When things have been done a certain way for a long time, or the same group of people have been in leadership for a long time, a particular culture embeds itself. Maintaining status quo will often take precedence over engaging newcomers. It becomes harder for people to get involved and thus develop relationships with community members.

Leadership will always say they want to grow, but the actions indicate wanting to keep things the way they are. This is natural, as sometimes there is a loss of intimacy in community relationships. People will be nostalgic for the good old days when it was a small group of families praying in an apartment. That's natural. Keeping an organization alive and thriving requires a shift in mindset to stewardship for the future.

Growth requires accepting a new phase in the life of a community. The vision must progress from a small group of leaders to being distributed amongst a larger group of members. This engages people, increases diversity, and introduces new talents to the organization. That increase in leadership capacity, in turn, raises the lid on what the institution can achieve.

The process for doing this is not clear cut. It starts with dialogue - actually listening to what people want. Once that is identified, the organizational structure that exists must be rethought in a manner that will enable more engagement. In some cases this means existing leadership may have to accept that they helped make the masjid good, but someone else may be needed to make it great. Find a way to usher them in and help the community reach a new stage of growth.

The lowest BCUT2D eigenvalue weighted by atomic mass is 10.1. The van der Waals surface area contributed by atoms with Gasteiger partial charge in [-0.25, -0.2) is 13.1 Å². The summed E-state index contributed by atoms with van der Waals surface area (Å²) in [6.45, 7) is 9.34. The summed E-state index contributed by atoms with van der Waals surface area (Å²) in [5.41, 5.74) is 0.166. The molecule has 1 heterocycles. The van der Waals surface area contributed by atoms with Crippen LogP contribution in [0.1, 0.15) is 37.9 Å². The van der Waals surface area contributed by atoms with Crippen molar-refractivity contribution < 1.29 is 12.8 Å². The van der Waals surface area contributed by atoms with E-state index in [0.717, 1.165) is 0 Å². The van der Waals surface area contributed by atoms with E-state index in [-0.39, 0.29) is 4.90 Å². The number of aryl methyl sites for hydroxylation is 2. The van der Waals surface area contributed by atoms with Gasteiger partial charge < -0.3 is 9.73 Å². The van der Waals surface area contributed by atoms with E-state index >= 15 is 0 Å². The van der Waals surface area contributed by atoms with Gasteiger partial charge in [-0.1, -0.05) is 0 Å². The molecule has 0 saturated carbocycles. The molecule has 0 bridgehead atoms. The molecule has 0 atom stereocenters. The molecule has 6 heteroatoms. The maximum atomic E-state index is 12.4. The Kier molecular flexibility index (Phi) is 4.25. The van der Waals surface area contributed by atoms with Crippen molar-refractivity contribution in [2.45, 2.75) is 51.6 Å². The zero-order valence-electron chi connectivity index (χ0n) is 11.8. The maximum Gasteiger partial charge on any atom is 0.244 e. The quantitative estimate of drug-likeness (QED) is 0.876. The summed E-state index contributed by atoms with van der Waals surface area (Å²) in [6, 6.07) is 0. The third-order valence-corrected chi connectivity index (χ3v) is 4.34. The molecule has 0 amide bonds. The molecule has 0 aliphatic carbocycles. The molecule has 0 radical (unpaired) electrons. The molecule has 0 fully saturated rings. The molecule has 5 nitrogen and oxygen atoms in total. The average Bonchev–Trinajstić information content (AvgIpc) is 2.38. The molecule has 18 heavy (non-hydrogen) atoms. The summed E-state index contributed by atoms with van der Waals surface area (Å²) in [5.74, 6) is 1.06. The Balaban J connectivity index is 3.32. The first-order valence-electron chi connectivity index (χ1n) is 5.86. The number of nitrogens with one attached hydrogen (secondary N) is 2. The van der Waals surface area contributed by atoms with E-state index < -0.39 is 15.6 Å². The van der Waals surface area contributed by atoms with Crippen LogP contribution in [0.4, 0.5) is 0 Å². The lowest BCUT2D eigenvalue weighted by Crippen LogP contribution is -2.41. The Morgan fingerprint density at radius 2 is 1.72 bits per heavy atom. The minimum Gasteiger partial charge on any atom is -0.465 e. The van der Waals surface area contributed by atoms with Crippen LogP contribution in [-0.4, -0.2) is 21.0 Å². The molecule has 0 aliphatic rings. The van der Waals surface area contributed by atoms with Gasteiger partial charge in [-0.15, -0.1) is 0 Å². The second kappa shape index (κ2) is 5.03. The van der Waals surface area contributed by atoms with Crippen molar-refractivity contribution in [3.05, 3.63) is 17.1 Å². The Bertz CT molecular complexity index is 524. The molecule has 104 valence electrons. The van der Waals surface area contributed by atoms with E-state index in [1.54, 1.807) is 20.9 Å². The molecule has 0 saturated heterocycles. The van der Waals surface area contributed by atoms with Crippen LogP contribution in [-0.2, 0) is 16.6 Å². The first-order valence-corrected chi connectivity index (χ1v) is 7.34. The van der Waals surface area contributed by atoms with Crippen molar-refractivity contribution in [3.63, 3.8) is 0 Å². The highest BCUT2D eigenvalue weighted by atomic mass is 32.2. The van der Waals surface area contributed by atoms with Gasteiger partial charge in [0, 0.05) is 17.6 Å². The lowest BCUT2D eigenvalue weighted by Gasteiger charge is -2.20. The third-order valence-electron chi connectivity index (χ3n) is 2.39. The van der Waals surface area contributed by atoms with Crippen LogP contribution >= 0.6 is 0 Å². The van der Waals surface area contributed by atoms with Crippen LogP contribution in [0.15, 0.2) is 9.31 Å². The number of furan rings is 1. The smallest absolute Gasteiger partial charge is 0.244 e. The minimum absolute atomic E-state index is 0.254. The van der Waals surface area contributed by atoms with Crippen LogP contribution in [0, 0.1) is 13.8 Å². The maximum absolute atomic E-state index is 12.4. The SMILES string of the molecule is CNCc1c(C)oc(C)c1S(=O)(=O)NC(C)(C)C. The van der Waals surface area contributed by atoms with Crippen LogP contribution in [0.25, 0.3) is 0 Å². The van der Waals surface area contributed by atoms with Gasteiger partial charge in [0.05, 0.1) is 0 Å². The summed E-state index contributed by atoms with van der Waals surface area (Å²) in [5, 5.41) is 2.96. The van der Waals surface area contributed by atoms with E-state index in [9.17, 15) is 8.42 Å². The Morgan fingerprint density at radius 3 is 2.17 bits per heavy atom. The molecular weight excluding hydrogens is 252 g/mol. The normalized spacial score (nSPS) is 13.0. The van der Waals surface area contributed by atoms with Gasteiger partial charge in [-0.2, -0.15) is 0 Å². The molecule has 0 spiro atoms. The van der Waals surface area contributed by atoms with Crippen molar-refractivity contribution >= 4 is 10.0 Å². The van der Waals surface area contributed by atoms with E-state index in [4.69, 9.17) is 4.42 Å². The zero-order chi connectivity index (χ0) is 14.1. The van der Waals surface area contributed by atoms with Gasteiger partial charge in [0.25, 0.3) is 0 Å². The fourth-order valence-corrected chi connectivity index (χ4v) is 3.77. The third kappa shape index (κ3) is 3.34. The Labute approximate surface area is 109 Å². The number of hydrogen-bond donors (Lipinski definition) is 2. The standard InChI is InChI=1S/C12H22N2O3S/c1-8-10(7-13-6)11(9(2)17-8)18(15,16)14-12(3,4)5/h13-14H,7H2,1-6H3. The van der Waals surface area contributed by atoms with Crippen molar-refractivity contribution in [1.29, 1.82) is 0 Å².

The next post in this series will discuss how a masjid should focus its inreach and outreach efforts in the social media age. Please make sure to subscribe to the email list so you don’t miss any updates. 

People Don't Like Their Local Masjid Anymore Because of The iPhone


This article is the 1st in a series about Masjid leadership in the digital age and draws from the book Leading Congregations and Nonprofits in a Connected World. To stay up to date on all new articles published here, please join our email list.